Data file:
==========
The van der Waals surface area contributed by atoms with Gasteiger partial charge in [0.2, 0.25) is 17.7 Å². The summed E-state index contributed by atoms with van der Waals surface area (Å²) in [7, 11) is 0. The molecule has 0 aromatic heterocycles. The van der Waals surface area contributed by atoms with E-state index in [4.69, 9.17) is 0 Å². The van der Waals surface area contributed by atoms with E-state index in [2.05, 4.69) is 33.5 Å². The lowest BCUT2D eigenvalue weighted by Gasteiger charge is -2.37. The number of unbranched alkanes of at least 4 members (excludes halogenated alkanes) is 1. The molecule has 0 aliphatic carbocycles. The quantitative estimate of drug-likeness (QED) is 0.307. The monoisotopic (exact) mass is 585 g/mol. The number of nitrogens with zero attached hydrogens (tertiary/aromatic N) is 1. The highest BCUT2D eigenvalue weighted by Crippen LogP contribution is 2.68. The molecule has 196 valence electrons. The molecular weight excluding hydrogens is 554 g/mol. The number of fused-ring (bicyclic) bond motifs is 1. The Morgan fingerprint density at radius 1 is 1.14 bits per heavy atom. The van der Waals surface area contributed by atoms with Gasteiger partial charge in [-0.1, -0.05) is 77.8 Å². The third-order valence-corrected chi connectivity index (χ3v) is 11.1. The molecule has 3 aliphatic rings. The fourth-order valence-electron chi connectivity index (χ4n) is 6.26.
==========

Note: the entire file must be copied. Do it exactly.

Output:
The van der Waals surface area contributed by atoms with Gasteiger partial charge in [0.2, 0.25) is 17.7 Å². The summed E-state index contributed by atoms with van der Waals surface area (Å²) in [7, 11) is 0. The molecule has 0 aromatic heterocycles. The van der Waals surface area contributed by atoms with E-state index in [4.69, 9.17) is 0 Å². The van der Waals surface area contributed by atoms with E-state index in [2.05, 4.69) is 33.5 Å². The lowest BCUT2D eigenvalue weighted by Gasteiger charge is -2.37. The number of unbranched alkanes of at least 4 members (excludes halogenated alkanes) is 1. The molecule has 0 aliphatic carbocycles. The quantitative estimate of drug-likeness (QED) is 0.307. The monoisotopic (exact) mass is 585 g/mol. The number of nitrogens with zero attached hydrogens (tertiary/aromatic N) is 1. The highest BCUT2D eigenvalue weighted by Crippen LogP contribution is 2.68. The molecule has 196 valence electrons. The molecular weight excluding hydrogens is 554 g/mol. The number of fused-ring (bicyclic) bond motifs is 1. The Morgan fingerprint density at radius 1 is 1.14 bits per heavy atom. The van der Waals surface area contributed by atoms with Gasteiger partial charge in [-0.1, -0.05) is 77.8 Å². The third-order valence-corrected chi connectivity index (χ3v) is 11.1. The molecule has 3 aliphatic rings. The fourth-order valence-electron chi connectivity index (χ4n) is 6.26.